With the Icelandic election just days away, here is a closer look at the Progressive Party; a party on the ropes after losing more than half of their seats at the last election and a party split just weeks before voters go to the polls.


The Progressive Party is a centre-right and agrarian party that represents Iceland’s farmer class. The party is the oldest currently operating in Iceland and was formed in 1916 after two agrarian parties, the Farmers’ Party and Independent Farmers, merged. Since Iceland became a republic in 1944, the Progressive Party has almost always been the second largest party, but has declined slightly over the last two decades.

Sigmundur Davíð Gunnlaugssonin Oct, 2014
Sigmundur Davíð Gunnlaugsson – disgraced former Prime Minister and current Centre Party leader

In recent years, the party served in coalition with the Independence Party, with leader Sigmundur Davíð Gunnlaugsson becoming Prime Minister in 2013 after forming a coalition with the Independence Party. However, Sigmundur Davíð was implicated in the Panama Papers scandal in 2016, after revelations that he once owned (and his wife owned whilst he was PM) an offshore investment company with multi-million pound claims on Iceland’s failed banks. He stepped aside as Prime Minister shortly after the scandal emerged and fresh elections were called by the new PM, Sigurður Ingi Jóhannsson.

The party paid the price for the Panama Papers scandal, losing over half of its support and seats – with 15% and eight seats, shrinking to the fourth largest party.

After losing the party’s leadership, Sigmundur Davíð claimed he was the victim of an international conspiracy and suggested, without evidence, that renowned investor George Soros was behind the leak and that Swedish broadcaster SVT ‘falsified’ an interview in which he was questioned about the allegations. He then caused further trouble for the party last month, after quitting the party when fresh elections were called. Sigmundur Davíð also launched a new party, the Centre Party, which has eaten away at the Progressive Party in polling.

The current leader of the party is Sigurður Ingi Jóhannsson, after being elected to the post in the wake of the Panama Papers scandal and narrowly beating the disgraced Sigmundur Davíð. Prior to briefly serving as Prime Minister, Sigurður Ingi was Minister for Fisheries and Agriculture from 2013 and also serve as Minister for the Environment and Natural Resources from March 2013 to the end of 2014.


The Progressive Party’s ideology works to represent the interests of Iceland’s rural communities. Although the party defines itself as being centrist, outsiders dispute this. Its position on European Union membership has varied over the years – currently it is firmly opposed to joining the EU.



  • Invest 20 billion krona (£144.6m) to address needs in health, education and transport
  • Increase the number of nursing homes across the country
  • Aim to increase the number of psychologists in the health service and subsidise psychiatric services to tackle mental health issues


  • Build 300 new affordable apartments and nursing homes per year in municipalities where the need is most urgent
  • Create a five year student loan to help young families buy their first apartment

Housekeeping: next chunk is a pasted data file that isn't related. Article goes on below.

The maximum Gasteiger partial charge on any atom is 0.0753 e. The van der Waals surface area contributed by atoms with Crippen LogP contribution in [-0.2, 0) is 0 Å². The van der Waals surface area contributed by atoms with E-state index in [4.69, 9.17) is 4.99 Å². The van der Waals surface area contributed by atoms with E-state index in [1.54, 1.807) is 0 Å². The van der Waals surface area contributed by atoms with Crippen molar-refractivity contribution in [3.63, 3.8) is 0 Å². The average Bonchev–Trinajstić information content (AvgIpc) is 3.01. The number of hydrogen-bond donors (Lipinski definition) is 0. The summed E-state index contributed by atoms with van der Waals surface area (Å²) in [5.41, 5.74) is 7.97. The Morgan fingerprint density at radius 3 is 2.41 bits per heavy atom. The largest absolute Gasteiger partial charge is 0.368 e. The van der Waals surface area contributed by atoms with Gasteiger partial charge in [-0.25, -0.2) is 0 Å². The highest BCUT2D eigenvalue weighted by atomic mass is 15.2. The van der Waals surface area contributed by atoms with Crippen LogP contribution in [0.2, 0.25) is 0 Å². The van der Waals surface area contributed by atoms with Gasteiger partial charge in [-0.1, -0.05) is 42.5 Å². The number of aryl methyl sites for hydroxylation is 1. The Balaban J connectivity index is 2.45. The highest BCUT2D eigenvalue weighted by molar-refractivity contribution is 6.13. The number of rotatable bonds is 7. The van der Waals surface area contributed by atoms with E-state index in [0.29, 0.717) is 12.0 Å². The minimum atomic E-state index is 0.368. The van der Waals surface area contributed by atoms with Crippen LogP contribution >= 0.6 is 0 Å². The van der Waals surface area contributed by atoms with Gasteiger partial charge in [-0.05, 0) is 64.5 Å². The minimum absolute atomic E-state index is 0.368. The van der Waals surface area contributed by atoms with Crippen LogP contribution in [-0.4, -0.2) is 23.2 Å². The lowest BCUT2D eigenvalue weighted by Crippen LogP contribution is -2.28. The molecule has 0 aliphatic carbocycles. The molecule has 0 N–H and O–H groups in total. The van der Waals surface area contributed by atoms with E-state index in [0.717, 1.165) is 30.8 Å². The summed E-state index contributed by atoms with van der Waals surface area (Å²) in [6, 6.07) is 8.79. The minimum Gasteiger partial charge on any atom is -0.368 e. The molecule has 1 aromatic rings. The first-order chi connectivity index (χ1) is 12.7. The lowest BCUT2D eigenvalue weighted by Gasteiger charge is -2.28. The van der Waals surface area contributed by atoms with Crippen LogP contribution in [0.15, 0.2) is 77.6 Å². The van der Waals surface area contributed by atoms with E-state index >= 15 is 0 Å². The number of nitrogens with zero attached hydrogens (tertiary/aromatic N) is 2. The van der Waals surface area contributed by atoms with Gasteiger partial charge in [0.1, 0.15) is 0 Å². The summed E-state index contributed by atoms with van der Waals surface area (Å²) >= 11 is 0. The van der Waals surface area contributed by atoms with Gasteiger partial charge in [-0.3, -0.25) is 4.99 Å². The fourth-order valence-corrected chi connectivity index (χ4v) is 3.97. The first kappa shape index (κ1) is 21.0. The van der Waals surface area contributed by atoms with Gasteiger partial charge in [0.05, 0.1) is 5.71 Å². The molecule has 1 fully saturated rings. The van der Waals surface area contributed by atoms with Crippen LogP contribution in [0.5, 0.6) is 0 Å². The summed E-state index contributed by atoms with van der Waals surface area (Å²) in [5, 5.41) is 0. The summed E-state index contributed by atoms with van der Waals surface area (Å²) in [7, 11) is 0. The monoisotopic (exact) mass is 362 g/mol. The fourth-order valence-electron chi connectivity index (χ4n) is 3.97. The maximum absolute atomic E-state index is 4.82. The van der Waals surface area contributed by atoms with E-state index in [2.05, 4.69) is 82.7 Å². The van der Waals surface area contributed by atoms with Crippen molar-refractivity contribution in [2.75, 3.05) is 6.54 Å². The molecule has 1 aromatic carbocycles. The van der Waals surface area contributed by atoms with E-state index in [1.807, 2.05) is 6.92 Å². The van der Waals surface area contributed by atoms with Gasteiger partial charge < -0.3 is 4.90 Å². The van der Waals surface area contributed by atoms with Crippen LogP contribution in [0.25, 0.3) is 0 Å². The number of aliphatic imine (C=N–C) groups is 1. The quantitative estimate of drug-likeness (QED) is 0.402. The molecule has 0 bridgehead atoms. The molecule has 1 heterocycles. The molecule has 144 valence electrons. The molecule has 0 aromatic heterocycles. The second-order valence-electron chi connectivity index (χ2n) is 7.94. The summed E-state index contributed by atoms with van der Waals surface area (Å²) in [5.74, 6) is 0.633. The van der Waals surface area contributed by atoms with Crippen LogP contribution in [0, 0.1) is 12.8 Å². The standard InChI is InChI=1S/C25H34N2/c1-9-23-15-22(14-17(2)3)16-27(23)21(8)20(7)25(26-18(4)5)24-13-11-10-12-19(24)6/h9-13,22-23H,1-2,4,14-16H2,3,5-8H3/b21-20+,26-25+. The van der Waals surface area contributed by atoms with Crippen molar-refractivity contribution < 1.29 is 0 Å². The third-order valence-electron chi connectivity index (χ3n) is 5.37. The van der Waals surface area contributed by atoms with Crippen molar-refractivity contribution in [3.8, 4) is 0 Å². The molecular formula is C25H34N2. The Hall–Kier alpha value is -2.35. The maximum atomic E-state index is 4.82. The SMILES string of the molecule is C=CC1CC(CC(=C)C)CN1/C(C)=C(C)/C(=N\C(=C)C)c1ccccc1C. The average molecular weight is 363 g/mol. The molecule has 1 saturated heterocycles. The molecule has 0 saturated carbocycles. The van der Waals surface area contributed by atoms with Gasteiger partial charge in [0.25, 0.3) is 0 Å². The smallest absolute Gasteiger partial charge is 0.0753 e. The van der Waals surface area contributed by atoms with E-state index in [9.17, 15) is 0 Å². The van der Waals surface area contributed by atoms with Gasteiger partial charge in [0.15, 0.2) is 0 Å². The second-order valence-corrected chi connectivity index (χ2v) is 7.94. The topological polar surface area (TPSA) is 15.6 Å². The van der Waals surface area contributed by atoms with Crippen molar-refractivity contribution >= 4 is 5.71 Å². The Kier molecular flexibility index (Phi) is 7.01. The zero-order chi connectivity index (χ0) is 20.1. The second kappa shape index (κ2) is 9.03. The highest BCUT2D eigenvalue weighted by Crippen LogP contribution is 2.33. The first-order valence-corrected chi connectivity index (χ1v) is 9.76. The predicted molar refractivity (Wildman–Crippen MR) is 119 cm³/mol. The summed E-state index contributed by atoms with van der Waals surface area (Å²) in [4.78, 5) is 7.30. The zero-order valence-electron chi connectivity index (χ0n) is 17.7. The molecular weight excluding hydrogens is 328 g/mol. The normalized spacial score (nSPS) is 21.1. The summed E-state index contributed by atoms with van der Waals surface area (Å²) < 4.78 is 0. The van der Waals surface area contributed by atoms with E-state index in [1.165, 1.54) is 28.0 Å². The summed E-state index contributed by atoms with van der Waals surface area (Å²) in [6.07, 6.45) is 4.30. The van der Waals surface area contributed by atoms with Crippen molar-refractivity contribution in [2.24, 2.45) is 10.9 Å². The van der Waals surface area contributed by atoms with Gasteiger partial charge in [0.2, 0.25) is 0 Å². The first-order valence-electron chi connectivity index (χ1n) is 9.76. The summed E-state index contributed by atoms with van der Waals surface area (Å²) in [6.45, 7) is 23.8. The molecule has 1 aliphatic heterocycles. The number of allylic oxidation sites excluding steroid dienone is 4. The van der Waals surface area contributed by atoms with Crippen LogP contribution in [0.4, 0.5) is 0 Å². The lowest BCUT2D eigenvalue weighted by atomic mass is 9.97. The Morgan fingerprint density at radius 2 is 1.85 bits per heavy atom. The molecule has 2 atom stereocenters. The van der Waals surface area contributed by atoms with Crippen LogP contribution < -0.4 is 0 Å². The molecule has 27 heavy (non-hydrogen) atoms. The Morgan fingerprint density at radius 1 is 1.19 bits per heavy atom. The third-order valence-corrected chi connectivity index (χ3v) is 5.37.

Economy and taxation

  • Make sure government surplus is spent in various areas, not just debt reduction
  • Have the Icelandic Central Bank apply macroeconomic tools to reduce risk to exchange rate from interest rate trading
  • Revise the tax system to ease the burden on low-income groups in society

Government funding

  • Make banks pay dividends to the Treasury amounting to 40 billion krona (£289.2m) to reduce government debt

Business and consumer affairs

  • Nationalise one of the country’s big banks and put it in the direction of promoting competition in banking and working for the benefit of the consumer

Foreign policy

  • Remain outside the EU and ensure Iceland’s economic and commercial interests with the United Kingdom
  • Iceland should become an active participant on debates on the Arctic and work towards establishing an international security and rescue centre based in the country
  • Continue to remain at the forefront of human rights and equality and strengthen development aid


  • Increase support temporarily for sheep farming due to a 30% decline in prices for products
  • Ensure current livestock contracts provide for the long-term stability of the industry
  • Make sure foodstuffs are clearly branded with source, method of production and environmental impact


  • Opposes any privatisation of Landsvirkjun, the national energy company, as it plays a key role in utilising clean and renewable energy for the country’s benefit
  • Ensure electricity security in the country

Environment and natural resources

  • Reduce our pollution and carbon emissions by promoting the use of electric cars, add more charging points across the country and increase the use of carbon sinks with forestry and land reclamation
  • Greatly reduce the use of plastics with incentives for the use of environmentally friendly packaging


  • Increase government contributions to road network, including maintenance and construction of new roads, to increase road safety
  • Reject plans to increase oil tax whilst infrastructure for electric cars is improved


  • Create a new Constitution that includes provisions for direct democracy


Tomorrow, I’ll take a look at a party that went from foundation to government in only five months last year – the Reform Party.